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Kidney Week

Abstract: FR-PO109

Glomerular Endothelial Cell Senescence Drives Aged-Related Glomerulosclerosis via PAI1

Session Information

Category: CKD (Non-Dialysis)

  • 1903 CKD (Non-Dialysis): Mechanisms


  • Cohen, Camille, Hopital Necker, Paris, France
  • Le goff, Océane, Hopital Necker, Paris, France
  • Soysouvanh, Frederic, Institute for Radioprotection and Nuclear Safety, Fontenay-aux-Roses, France
  • Amrouche, Lucile, Hopital Necker, Paris, France
  • Karras, Alexandre, Hopital Europeen Georges Pompidou - Assistance Publique Hopitaux de Paris, Paris, France
  • Nochy, Dominique, Hopital Europeen Georges Pompidou - Assistance Publique Hopitaux de Paris, Paris, France
  • Milliat, Fabien, IRSN, Fontenay-aux Roses, France
  • Terzi, Fabiola, Hopital Necker, Paris, France

Chronic kidney disease (CKD) is a major public health problem with a prevalence that dramatically increases with age. One of the most frequent histological lesions observed in elderly is glomerulosclerosis. However, its pathophysiology is still unclear. A recent study indicated that cellular senescence may be implicated since targeted apoptosis of senescent cells in aging murine models delays glomerulosclerosis. However, how cellular senescence triggers the development of glomerulosclerosis is unknown. Elucidating this issue was the aim of our study.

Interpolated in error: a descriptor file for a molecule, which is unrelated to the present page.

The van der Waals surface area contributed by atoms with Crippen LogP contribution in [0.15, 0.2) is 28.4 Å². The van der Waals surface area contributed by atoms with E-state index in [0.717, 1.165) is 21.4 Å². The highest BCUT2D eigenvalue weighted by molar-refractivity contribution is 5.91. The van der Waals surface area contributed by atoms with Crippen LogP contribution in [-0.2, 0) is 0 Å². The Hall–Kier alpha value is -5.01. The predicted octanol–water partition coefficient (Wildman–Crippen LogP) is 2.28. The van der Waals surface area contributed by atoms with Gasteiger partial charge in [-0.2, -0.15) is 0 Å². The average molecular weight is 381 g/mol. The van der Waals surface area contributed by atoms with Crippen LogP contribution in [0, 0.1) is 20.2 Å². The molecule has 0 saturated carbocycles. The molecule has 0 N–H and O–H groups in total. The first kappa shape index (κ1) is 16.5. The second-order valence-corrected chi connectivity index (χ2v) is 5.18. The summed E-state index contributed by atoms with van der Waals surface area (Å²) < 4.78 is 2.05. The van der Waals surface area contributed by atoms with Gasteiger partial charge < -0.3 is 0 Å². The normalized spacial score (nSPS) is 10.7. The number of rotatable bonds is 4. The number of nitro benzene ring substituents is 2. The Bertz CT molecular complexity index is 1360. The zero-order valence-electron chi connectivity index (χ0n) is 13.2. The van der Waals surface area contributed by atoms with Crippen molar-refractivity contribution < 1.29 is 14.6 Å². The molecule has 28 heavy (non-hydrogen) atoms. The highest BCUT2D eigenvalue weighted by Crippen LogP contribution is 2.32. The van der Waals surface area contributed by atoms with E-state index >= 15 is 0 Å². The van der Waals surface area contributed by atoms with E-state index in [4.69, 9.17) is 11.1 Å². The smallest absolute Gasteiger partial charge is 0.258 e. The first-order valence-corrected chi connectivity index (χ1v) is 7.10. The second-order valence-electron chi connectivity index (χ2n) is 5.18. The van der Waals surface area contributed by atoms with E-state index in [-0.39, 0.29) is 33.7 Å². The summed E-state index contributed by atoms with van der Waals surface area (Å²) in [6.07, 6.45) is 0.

In this aim, we used several murine models including wild type and transgenic mice experiencing physiological and accelerated aging.


As expected, 24 months-old mice developed sclerotic glomeruli as compared to 4 months-old mice. Beta-galactosidase and 53BP1 staining revealed increased glomerular cell senescence with age. Interestingly, colocalization experiments demonstrated that senescence interested almost exclusively endothelial cells. Consistently, we observed that endothelial glomerular cells were blocked in G1. This phenotype was associated with an increased expression of several components of the senescence associated secretory phenotype (SASP). Among these, plasminogen activator inhibitor 1 (PAI1), a senescence inducer and mediator, was particularly interesting, since its expression increased in endothelial cells. These results were confirmed in an experimental mouse model of accelerated aging (sublethal irradiation at 8 weeks and sacrifice 12 months later) as well as in patients treated with genotoxic. Interestingly, specific deletion of PAI1 in endothelial cells prevented cell senescence and the development of glomerulosclerosis during physiological aging in transgenic VECad-CreXPAI1flox/flox mutant mice. Podocytes loss was also decreased in transgenic mice, suggesting a cross-talk between endothelial cells and podocytes.


In conclusion, our study uncovers the critical role played by endothelial senescence in the development of glomerulosclerosis and podocyte rarefaction in aging and identified PAI1 as a novel promising therapeutic target for preventing age-related CKD progression.


  • Government Support - Non-U.S.